The Senate late Thursday rejected a Democratic effort to alter the filibuster in order to pass their long-sought voting bills over unanimous Republican opposition, capping one of the most consequential days in the history of the chamber.
The vote failed 48-52 after Democratic Sens. Joe Manchin and Kyrsten Sinema voted as they said they would for months, joining a unanimous Republican caucus in opposition and denying their party the necessary support for the change to take effect. The change, had it been adopted, would have established a “talking filibuster” pertaining to the voting bills only, allowing any senator to speak for or against them for as long as they wanted but lowering the 60-vote threshold for passage to a simple majority.
After House Minority Leader Kevin McCarthy (R-Calif.) proposed possible new legislation to limit the practice of insider stock trading among members of Congress, even some within his own ranks have anonymously voiced their opposition to such a plan.
As reported by the New York Post, McCarthy first made the suggestion to Punchbowl News, suggesting such a bill as one of many things he would want to see introduced if the GOP retakes the majority in November. Among other things, his proposal would restrict members to only holding professionally managed funds, as well as prohibit lawmakers from owning stocks in companies that are overseen by committees they serve on.
McCarthy pointed to the example of House Speaker Nancy Pelosi (D-Calif.), who has a net worth of over $100 million, and whose husband was found to have traded millions more worth of tech stocks. “I just think if you’re the Speaker of the House, you control what comes to the floor, what goes through committee, you have all the power to do everything you want,” McCarthy said on Tuesday. “You can’t be trading millions of dollars.”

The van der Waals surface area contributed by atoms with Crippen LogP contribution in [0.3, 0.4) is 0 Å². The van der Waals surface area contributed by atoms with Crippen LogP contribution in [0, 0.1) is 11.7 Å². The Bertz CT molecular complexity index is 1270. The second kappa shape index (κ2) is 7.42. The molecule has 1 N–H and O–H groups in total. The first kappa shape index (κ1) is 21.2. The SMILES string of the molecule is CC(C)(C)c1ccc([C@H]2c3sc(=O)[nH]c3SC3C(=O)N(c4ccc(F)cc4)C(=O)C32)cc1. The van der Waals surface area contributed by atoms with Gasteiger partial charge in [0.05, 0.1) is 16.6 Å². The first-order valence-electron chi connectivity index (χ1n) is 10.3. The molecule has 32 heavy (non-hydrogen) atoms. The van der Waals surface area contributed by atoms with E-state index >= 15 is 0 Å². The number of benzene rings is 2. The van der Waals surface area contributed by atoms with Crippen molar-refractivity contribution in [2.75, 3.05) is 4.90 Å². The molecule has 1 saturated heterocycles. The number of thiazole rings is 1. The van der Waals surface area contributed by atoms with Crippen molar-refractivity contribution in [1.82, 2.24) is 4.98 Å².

The U.S. Senate voted Tuesday to raise the debt ceiling $2.5 trillion, a move that would avoid a default on the nation’s debt payments likely until 2023, beyond the midterm elections.
The 50-49 vote along party lines now sends the measure to the U.S. House of Representatives.
The U.S. Senate Wednesday night sent the Biden administration a message: Congress’ upper chamber does not support the president’s vaccine mandate on private businesses.
With two Democratic senators joining all 50 Republicans, the Senate voted 52-48 to repeal President Joe Biden’s executive mandate requiring that private-sector employers with 100 or more workers ensure their employees are vaccinated against COVID-19 or face weekly testing. Businesses that didn’t follow the directive were to face stiff fines.
A recently-appointed U.S. Attorney who has been praised for her commitment to fixing the “injustices” in the criminal justice system launched into an expletive laden rant when approached by reporters.
Wednesday, Rachael Rollins was confirmed by the U.S. Senate to be the U.S. Attorney for Massachusetts. She was appointed by President Joe Biden.
Five years ago, the U.S. Department of Education approved a grant application for a summer research program whose “core feature” was introducing student fellows to “critical race theory.”